Our kidneys perform many functions that are vital to good health, but it is not unusual to have only one kidney to do the work of two.
- Many people (more commonly men) are born with a single kidney.
- Some people have to have one kidney surgically removed because they may have developed an obstruction or a tumour or sustained a severe traumatic injury after an accident.
- Some people may have received a kidney from a living or deceased donor (in a kidney transplant operation), after their own kidneys have failed.
- Others may have donated one of their kidneys to a loved one or another person with kidney failure (in a kidney transplant operation).
How is a single kidney different?
It needs more protection. Single normal kidneys tend to grow faster and get larger than normally paired kidneys. For this reason, single kidneys can be more vulnerable to injury – especially from certain heavy contact sports.
Transplanted kidneys are also less protected than other kidneys because they are usually placed into the pelvis.
So if you have one functioning kidney it may be advisable to avoid sports including:
- field hockey
- ice hockey
- martial arts
If you still want to participate in these sports make sure you are extra careful and always wear protective padding – but always seek medical advice first.
It can sometimes do the work of two
Tests have shown that some people who have had one kidney removed can have increased function in their remaining kidney. These increased function levels can equate to around 70 per cent of that normally achieved by two kidneys.
If someone is born with a single kidney, their overall kidney function is often normal.
Are there any long-term problems to living with a single kidney?
Most people with a single normal kidney have few or no problems, particularly in the first few years. However, doctors would generally recommend that people are followed up more closely than those with two normal kidneys – especially if they were born with two kidney but have had one removed.
Children who have had a kidney surgically removed may have some slightly increased chance of developing abnormal amounts of protein in the urine and some abnormality in kidney function in early adult life. Similar abnormalities have been found in individuals born with a single kidney. There is also a greater chance of developing a slightly higher blood pressure than normal. But the decrease in kidney function is usually mild, and life span is normal.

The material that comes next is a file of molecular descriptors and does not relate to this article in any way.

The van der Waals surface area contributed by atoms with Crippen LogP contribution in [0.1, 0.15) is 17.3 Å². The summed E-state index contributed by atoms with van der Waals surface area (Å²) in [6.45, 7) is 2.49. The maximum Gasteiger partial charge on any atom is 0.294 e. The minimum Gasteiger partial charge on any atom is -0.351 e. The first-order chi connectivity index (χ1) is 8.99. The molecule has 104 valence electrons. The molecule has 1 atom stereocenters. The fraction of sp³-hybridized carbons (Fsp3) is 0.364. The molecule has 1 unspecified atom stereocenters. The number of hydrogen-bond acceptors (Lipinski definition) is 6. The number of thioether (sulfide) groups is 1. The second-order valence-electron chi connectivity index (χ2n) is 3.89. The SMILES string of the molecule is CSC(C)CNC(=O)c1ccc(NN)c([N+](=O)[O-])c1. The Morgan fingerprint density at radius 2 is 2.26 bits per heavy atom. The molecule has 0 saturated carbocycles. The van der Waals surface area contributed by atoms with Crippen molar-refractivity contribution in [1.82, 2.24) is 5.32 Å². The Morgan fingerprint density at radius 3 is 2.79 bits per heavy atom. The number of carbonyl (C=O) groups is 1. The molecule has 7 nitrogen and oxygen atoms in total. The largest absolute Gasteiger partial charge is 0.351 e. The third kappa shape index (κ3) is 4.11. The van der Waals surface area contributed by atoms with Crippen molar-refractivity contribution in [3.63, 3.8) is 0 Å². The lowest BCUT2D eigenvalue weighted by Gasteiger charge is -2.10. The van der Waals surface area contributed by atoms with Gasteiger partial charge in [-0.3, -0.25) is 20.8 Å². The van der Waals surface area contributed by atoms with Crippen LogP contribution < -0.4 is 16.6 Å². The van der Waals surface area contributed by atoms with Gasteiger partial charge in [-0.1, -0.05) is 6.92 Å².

How often should someone with one kidney see their GP?
A urine test (urinalysis) and blood pressure check should be done yearly, and kidney function should be checked every few years – more often if urine tests and blood pressure readings are abnormal.
Are dietary changes needed?
In general, people with one healthy kidney don’t need special diets. However, it’s always good to:
- have a healthy well-balanced diet
- reduce your salt intake
Dietary restrictions aren’t usually necessary for people who have received a transplanted kidney but it’s still worth following a healthy diet and watching your salt intake. However, you will probably be advised to avoid fresh grapefruit or grapefruit juice because they can interfere with certain medications. If you are advised by your kidney consultant to make specific changes to your diet, ask to be referred to the renal dietitian and follow their advice.
For more information about diet and kidney disease take a look at our dietary hints and tips.
Your mental wellbeing
Living with one kidney can sometimes have emotional implications – especially if you have received a kidney from someone or if you have donated one of your kidneys.
Your mental health is as important as your physical health so try not to bottle feelings up. It can help to talk to other people in your situation, as well as to friends and family members. You could also ask your kidney unit to put you in touch with a professional counsellor or social worker.
Take a look at our support section to see what other help is available.
What about over the counter medicines?
Having one functioning kidney means that you need to be cautious about how you use non-prescription medicines – especially if you have received a transplanted kidney.
You can find detailed information about the medicines you can and can’t take in our over the counter medicines page.
Robert Dangoor Living Kidney Donor Programme
We've joined forces with Give a Kidney, a charity devoted to living kidney donation, to launch the Make Your Mark campaign.
The campaign has been created to raise awareness of living kidney donation and encourage more people to consider donating during their lifetime. Together, our aim is to help more people understand what it means to be a living donor, as well as supporting and guiding them throughout their donation journey.
Have you been diagnosed with kidney disease?
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